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Consultation and Evaluation Practices in the Implementation of Internet Voting in Canada and Europe

Recommendations for Elections Canada

Whether or not Elections Canada proceeds with a trial of Internet voting, the mission and the goals contained in the agency's Strategic Plan are consistent with a set of future activities related to Internet voting. It is recommended that Elections Canada expand its capacity as a knowledge centre in the evaluation of Internet voting and other voting modes and channels, with a focus on the utilization of such knowledge by all levels of government in Canada. In particular, guidelines for successful methods of public consultation could be offered to all interested jurisdictions. An overall evaluation template, incorporating many of the criteria used in this report, could be published and recommended.

Such evaluations should be framed within a logical hierarchy of results, moving from short-term output-level results, through medium-term outcome-level results, and finally to long-term impact-level results. The evaluations should be guided by standards set by Treasury Board and the Organization for Security and Co-operation in Europe Office for Democratic Institutions and Human Rights (OSCE-ODIHR). The latter has already been mentioned in this report Treasury Board's Directive on the Evaluation Function emphasizes that evaluations should address five key issues: under "relevance," (1) continued need for the program, (2) alignment with government priorities, and (3) alignment with federal roles and responsibilities; and under "performance," (4) achievement of expected outcomes and (5) demonstration of efficiency and economy (Treasury Board 2009).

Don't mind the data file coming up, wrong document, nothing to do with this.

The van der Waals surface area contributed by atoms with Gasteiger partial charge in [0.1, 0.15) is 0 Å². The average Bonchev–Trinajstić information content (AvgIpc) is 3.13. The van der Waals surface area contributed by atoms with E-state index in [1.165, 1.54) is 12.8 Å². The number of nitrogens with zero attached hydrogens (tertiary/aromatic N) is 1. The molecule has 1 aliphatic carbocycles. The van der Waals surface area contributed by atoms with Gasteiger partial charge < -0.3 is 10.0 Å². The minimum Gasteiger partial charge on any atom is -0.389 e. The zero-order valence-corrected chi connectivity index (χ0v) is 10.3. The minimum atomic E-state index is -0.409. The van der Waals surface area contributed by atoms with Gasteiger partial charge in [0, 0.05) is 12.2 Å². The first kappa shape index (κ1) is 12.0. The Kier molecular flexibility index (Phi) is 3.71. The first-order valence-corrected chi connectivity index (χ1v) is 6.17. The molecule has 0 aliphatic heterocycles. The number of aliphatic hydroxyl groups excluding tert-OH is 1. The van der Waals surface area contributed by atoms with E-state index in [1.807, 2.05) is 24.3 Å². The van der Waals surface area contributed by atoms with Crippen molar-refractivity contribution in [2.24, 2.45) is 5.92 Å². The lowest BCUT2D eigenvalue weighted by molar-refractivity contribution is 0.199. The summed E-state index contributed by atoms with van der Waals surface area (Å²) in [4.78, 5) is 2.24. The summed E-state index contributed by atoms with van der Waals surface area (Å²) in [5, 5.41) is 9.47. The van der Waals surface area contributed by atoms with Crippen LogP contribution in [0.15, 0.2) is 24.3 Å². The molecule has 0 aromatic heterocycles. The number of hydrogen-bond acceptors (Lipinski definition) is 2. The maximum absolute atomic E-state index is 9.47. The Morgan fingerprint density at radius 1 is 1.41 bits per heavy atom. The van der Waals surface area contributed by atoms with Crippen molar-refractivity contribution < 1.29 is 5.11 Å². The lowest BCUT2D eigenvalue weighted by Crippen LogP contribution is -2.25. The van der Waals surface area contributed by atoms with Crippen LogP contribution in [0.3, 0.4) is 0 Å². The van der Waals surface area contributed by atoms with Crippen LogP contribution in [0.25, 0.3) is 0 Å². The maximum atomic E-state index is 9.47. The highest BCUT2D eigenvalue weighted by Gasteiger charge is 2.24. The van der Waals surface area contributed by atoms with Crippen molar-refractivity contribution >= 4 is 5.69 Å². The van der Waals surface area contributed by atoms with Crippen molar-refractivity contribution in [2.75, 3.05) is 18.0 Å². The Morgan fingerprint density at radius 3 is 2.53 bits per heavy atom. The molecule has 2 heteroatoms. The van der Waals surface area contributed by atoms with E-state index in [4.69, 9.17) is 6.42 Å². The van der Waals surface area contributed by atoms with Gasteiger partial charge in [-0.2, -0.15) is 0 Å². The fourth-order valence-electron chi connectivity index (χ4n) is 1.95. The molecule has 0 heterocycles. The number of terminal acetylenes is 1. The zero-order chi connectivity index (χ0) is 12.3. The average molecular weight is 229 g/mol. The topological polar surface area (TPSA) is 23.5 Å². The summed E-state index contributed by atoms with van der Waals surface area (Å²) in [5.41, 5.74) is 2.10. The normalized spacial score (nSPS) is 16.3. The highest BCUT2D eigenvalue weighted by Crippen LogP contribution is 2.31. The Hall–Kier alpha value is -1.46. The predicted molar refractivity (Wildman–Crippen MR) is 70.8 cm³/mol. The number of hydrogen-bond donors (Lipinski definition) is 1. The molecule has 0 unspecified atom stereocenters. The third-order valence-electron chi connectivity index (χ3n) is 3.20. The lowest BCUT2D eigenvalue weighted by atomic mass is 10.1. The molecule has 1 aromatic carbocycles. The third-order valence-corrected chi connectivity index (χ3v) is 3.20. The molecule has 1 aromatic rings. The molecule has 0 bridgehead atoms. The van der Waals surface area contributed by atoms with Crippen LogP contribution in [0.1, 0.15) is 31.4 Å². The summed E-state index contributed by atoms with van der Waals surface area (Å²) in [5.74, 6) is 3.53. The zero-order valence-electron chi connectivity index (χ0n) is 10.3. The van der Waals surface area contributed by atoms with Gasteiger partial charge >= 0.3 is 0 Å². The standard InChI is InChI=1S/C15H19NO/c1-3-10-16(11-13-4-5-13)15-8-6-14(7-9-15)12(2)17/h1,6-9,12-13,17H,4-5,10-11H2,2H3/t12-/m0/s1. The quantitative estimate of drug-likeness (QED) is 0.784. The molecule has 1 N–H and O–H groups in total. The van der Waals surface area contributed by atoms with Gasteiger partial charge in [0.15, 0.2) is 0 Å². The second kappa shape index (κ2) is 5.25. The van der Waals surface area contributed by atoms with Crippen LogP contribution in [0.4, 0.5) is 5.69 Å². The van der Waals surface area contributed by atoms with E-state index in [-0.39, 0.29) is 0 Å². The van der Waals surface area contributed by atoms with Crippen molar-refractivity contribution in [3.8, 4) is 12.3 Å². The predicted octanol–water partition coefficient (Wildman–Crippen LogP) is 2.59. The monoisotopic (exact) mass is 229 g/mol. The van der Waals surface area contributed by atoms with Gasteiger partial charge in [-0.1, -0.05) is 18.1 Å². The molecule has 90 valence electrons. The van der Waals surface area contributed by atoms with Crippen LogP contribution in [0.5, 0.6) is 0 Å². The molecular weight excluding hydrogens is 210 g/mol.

Informed by international and Canadian experiences, evaluation knowledge and tools should be developed with a focus on methods appropriate to assessing performance in six key outcome-level results that relate to turnout, accessibility, external voting, security, secrecy and empowerment. Other key areas to consider would be e-government, technological development, and trust. These methods would include basic usage statistics from jurisdictions employing Internet voting, financial information on costs and savings, surveys of public opinion, focus groups, case studies and other qualitative methods, together with the use of social media and perhaps other digital and mobile technologies to gather data and analyze findings.

Finally, Elections Canada should be proactive in both hosting and participating in educational and research events on the evaluation of Internet voting (and other comparative modes and channels) to examine in more detail the lessons and methods of the widest range of evaluation studies from across Canada and internationally. The amount of Internet voting occurring in Canada makes Elections Canada well placed to become an international and national knowledge centre on I-voting evaluation and consultation. We suggest that this be built into the next Strategic Plan (presumably covering the period 2014 to 2019). The preparation of tools (guides, protocols, templates, tutorials, and webinars) and the organizing of workshops and conferences could be rolled out over the subsequent three to five years.